Its realization began on June 28, 1949. It brought with it difficulties, adventure and surprises. But the plan succeeded, without the public being able to find out about it - to assure its success - until today. For them, Gröning had disappeared on June 29, 1949 at 11:45 PM in Hamburg. Today, the Revue begins with the in-depth report of the correspondents and the leading physicians on the prehistory and history of the greatest and most astonishing medical experiment that was ever made possible with the help of a magazine.

Bruno Gröning: the phenomenon of a doctor of the soul

By Helmut Laux and Heinz Bongartz, under the scientific direction of psychologist Professor Fischer

On the tracks of Bruno Gröning

The attitude of the doctors

We left Frankfurt on June 29, the very same day that Gröning disappeared from Hamburg without a trace. We journalists were naturally curious, and, although he was reserved, Professor Fischer couldn't completely hide his curiosity. But he was determined to approach the Gröning case systematically and to form a judgment slowly and conscientiously. Our collaboration with Professor Fischer was excellent from the very first day. He had gone through the usual medical education. As a traditional physician, he was in a position to assess cases of illness and to judge whether they had deteriorated or been healed. On the other hand, he was a psychologist and practiced with the help of psychoanalysis (analysis of the mind) and psychotherapy (therapy of the mind). If it did actually prove to be effective, however, Gröning's method would have to be categorized as therapy of the mind – unless Gröning had other powers at his disposal that are still unknown to psychotherapy today.

On behalf of the Revue the psychologist Professor Dr. Fischer (on the right) discusses the preparations of the clinical tests with Gröning.

On behalf of the Revue the psychologist Professor Dr. Fischer (on the right) discusses the preparations of the clinical tests with Gröning.

We arrived in Bielefeld on the evening of June 29, and since Professor Fischer coincidentally already knew the director of the healing institutions in Bethel, Professor Schorsch, we went to him first. Professor Schorsch had played an essential role in the medical commission whose decision had contributed to the prohibition against healing for Gröning. At first he didn't want to see us journalists and received only Professor Fischer and told him of the impression he had of Gröning: He is a totally primitive person; above all, he has no "charisma." For those who don't know the word, we should add that the scientists define that as "a sense of mission". Schorsch said that the “sense of mission” that Gröning often spoke of in Herford and elsewhere is "pure dramatics". It is much more a matter of egoism and arrogance. As proof of what he said, Schorsch showed us a written expert opinion that stated the same. Professor Fischer took notice of his judgment. By the way, Professor Schorsch did not give the impression of conscious prejudice. He seemed somewhat uninterested. He was plump and pleasant, and it seemed as though he would prefer to hear nothing more of the Gröning case. He probably did not like to plunge into emotional excitement and wanted to have no further inconvenience. He said we shouldn't depend on his judgment, but should dig into the case for ourselves.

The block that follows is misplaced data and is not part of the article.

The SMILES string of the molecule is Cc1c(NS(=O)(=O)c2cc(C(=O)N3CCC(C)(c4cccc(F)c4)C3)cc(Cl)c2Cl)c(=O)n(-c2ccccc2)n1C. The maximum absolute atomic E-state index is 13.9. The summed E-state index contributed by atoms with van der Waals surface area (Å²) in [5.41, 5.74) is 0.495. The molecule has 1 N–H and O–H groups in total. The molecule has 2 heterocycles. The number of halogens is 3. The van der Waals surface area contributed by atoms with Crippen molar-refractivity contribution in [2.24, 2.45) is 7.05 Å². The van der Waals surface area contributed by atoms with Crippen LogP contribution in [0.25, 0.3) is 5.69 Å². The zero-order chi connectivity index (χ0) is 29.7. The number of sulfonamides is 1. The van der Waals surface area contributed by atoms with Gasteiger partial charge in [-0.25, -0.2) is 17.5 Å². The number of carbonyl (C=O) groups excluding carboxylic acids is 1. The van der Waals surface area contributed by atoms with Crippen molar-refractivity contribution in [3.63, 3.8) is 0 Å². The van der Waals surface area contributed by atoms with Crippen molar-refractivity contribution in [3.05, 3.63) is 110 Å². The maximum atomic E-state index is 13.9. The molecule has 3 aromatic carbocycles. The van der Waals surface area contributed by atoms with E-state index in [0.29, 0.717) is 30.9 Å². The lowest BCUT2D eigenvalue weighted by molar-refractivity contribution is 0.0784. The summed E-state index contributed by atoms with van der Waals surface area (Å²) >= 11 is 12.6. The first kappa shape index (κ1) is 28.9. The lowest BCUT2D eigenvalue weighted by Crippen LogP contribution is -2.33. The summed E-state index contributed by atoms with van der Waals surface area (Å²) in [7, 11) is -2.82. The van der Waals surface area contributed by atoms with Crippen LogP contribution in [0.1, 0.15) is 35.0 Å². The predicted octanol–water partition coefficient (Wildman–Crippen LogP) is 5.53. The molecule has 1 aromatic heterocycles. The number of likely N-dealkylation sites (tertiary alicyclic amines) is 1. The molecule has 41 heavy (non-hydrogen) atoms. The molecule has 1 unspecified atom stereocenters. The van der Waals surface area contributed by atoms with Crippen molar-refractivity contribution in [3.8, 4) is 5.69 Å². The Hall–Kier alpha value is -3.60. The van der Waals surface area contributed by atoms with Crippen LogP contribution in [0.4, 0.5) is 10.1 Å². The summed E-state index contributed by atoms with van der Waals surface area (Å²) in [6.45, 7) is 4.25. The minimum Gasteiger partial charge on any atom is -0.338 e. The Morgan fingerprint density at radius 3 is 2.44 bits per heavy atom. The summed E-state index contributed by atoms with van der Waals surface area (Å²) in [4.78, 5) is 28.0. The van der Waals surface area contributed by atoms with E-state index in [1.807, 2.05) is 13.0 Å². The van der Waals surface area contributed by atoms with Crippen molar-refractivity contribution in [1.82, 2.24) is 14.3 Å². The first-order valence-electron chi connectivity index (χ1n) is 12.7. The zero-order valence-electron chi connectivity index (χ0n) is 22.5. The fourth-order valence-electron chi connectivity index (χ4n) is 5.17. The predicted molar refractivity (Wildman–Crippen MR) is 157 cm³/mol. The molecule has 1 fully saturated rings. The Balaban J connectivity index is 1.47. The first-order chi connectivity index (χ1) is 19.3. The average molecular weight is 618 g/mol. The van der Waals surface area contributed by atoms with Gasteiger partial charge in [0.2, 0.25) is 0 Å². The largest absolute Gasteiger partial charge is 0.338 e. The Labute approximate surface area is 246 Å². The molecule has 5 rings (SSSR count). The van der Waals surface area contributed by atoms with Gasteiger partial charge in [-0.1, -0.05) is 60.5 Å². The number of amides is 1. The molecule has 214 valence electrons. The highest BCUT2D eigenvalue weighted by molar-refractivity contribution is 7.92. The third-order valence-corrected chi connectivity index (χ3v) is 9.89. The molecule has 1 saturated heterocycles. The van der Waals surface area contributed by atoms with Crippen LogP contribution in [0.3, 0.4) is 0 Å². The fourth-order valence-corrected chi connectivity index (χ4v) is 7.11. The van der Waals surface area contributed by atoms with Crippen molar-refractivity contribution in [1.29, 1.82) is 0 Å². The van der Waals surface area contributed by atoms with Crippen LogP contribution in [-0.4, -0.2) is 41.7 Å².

Prof. Dr. Wolf, the head physician of the city healing institutions in Bielefeld, was more open. He definitely appeared to share our opinion that the Gröning case had to be checked out without reservation. He pointed out, however, that it was well known that they had offered Gröning the opportunity to prove his ability in clinics. What should he think of the fact that Gröning rejected this offer? Could one blame the physicians if they observed a man with extraordinary skepticism who had refused to demonstrate his abilities to them?

We ourselves naturally also wondered why Gröning had avoided such a clinical observation and appraisal of his treatment methods. Did Gröning have reason to doubt Professor Wolf's objectivity? When Professor Fischer arranged a few weeks later for Gröning to practice before the physicians of the Bielefeld city healing institutions, he had to experience that only one intention existed, namely to destroy Gröning; while giving the appearance of being obliging, they brought him only cases that were beyond help, even for Gröning. Professor Fischer therefore had to abstain from allowing Gröning's methods to be appraised by the Bielefeld physicians.

Further, it was said that the Detmolder public medical officer, Dr. Dyes, had told Gröning that it didn't matter how much proof of his healing ability he furnished, they would prevent his work anyway! Therefore, Professor Fischer called Dr. Dyes by telephone from Herford and asked him about this, and Dr. Dyes made no bones about his statement. Gröning had made a bad impression on him. Dr. Dyes was full of medical arrogance, and extraordinarily satisfied with his own position.

In this way, Gröning was to lose all faith that the physicians would have an objective attitude, so one cannot blame him for not accepting the offer of hospital experiments. The natural, simple man’s instincts had sensed the unfair intentions that lay in wait for him.


「Bruno Gröning



格蕾特.霍斯納出版樓:大量不同種類的書籍、雜誌、鐳射唱片(CD) 、數碼影碟(DVD) 和月曆


科學家有話要說: Bruno Gröning的教誨的趣味性層面